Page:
Heads-up: If you’ve got sleep debt to pay down, taking naps is a great way to get more sleep without throwing off your consistent sleep pattern. The best time to sleep and wake up when it comes to naps is during your natural afternoon dip in energy. 

You’ll probably feel sleepy during this time anyway, and it’s far enough away from bedtime that a nap at this time shouldn’t stop you falling asleep at night. 

Keep naps to 10 to 25 minutes to reduce how groggy you feel when you wake up, or 90 minutes if you’ve got a lot of sleep to catch up on. 

Sleep Cycles 

When thinking about when to wake up, we argue you don’t need to worry about sleep cycles. Sleep cycles are the roughly 70-to-120-minute cycles we move through during sleep. Each cycle is made up of light sleep, deep sleep, and REM stages of sleep.

There’s some common advice out there saying you should wake up at the end of a sleep cycle to avoid grogginess. But sleep isn’t as clear-cut as we think. 

Sleep cycles change from person to person and they can even change shape throughout the night. You also can’t control how your body moves through these sleep cycles each night. 

Instead of worrying about sleep cycles, focus on meeting your sleep need and keeping a regular sleep schedule.

Expert tip: Use RISE’s alarm clock — it’s the only alarm clock that helps to keep your sleep debt low. When you set your alarm, RISE will tell you whether your chosen wake-up time will contribute to sleep debt or not. If it does, try setting a later alarm to get a bit more sleep, if that’s possible. If you need to be up at that time, try going to bed earlier the next night. 

RISE app screenshot showing best time to wake up
The RISE app can tell you the best time to wake up.

We’ve covered more on the best time to wake up here, including what to do if you need to move your wake time earlier. 

How Much Sleep Do I Need?

Everyone needs a different amount of sleep. It’s recommended adults get seven to nine hours of sleep each night. Babies, children, and teenagers need more sleep. 

But the amount of sleep you need is highly individual and it can even change from night to night. 

For example, you may need more sleep when:

There may also be times in life when getting enough sleep is harder, so you need to spend longer in bed to meet your sleep need. This can include when you have a sleep disorder or health issue, or when you’re on your period, pregnant, or going through menopause

And you may need more sleep than you think. When we looked at the sleep needs of 1.95 million RISE users aged 24 and older, the median sleep need was eight hours. But 48% of users need eight hours or more sleep a night. A lucky few only need five hours, but some need a whopping 11 hours 30 minutes.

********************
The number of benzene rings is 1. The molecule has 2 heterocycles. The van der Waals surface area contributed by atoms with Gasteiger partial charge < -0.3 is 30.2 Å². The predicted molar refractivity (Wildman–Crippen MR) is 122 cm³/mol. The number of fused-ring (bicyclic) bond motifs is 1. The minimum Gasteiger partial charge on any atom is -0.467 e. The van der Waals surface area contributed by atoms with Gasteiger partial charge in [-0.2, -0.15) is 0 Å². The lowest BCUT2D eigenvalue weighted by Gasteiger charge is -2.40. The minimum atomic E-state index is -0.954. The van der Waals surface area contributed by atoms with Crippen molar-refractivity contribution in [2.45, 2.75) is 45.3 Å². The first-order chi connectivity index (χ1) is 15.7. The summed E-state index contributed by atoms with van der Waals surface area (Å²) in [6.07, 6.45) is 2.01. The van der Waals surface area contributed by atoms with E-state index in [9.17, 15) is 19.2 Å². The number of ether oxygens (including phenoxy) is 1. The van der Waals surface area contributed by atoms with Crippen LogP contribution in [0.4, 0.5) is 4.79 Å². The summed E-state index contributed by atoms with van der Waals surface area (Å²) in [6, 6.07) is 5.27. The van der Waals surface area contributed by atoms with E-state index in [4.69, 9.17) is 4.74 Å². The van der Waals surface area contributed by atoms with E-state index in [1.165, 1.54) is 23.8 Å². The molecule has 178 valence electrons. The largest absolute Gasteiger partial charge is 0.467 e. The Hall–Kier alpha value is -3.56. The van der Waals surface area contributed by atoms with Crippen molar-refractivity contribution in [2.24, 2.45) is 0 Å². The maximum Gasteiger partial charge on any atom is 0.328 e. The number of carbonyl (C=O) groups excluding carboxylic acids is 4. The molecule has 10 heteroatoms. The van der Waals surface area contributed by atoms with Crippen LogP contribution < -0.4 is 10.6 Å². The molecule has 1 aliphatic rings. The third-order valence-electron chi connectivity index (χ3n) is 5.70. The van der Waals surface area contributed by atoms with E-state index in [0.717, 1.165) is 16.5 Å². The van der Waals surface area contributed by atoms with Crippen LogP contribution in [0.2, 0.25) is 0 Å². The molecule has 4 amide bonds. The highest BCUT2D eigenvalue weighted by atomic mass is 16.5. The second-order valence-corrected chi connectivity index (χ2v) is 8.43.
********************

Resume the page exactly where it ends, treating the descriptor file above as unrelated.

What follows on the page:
You can use the RISE app to find out how much sleep you need exactly.

You can use the RISE app to find out how much sleep you need exactly. 
The RISE app can work out how much sleep you need.

RISE users on iOS 1.202 and above can view their sleep need here

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What Are Sleep Requirements by Age?

The amount of sleep you need changes across your lifespan. Babies, children, and teenagers tend to need more sleep than adults. 

According to the National Sleep Foundation, the recommended amount of sleep by age is: 

  • Newborns: 14 to 17 hours 
  • Infants: 12 to 15 hours 
  • Toddlers: 11 to 14 hours 
  • Preschoolers: 10 to 13 hours 
  • School-aged children: 9 to 11 hours 
  • Teenagers: 8 to 10 hours 
  • Young adults and adults: 7 to 9 hours 
  • Older adults: 7 to 8 hours 

Heads-up: These sleep guidelines are a great starting point, but they can be misleading.

They’re based on self-reported data (which can be inaccurate) and on data showing how much sleep people get, not what they actually need. This can lead to misleading findings. For example, older adults may not actually need less sleep than younger adults, they may just get less sleep as they age.

We’ve covered more on how much sleep you need here. 

What’s the Healthiest Time to Sleep and Wake Up?

The healthiest time to sleep and wake up are the times that work best for you. You want to make sure you’re getting enough sleep overall and staying in sync with your circadian rhythm. This means waking up and sleeping when your body naturally wants you to and sticking to these times throughout the week.

However, there is some research suggesting sleeping and waking up earlier could be healthier for you.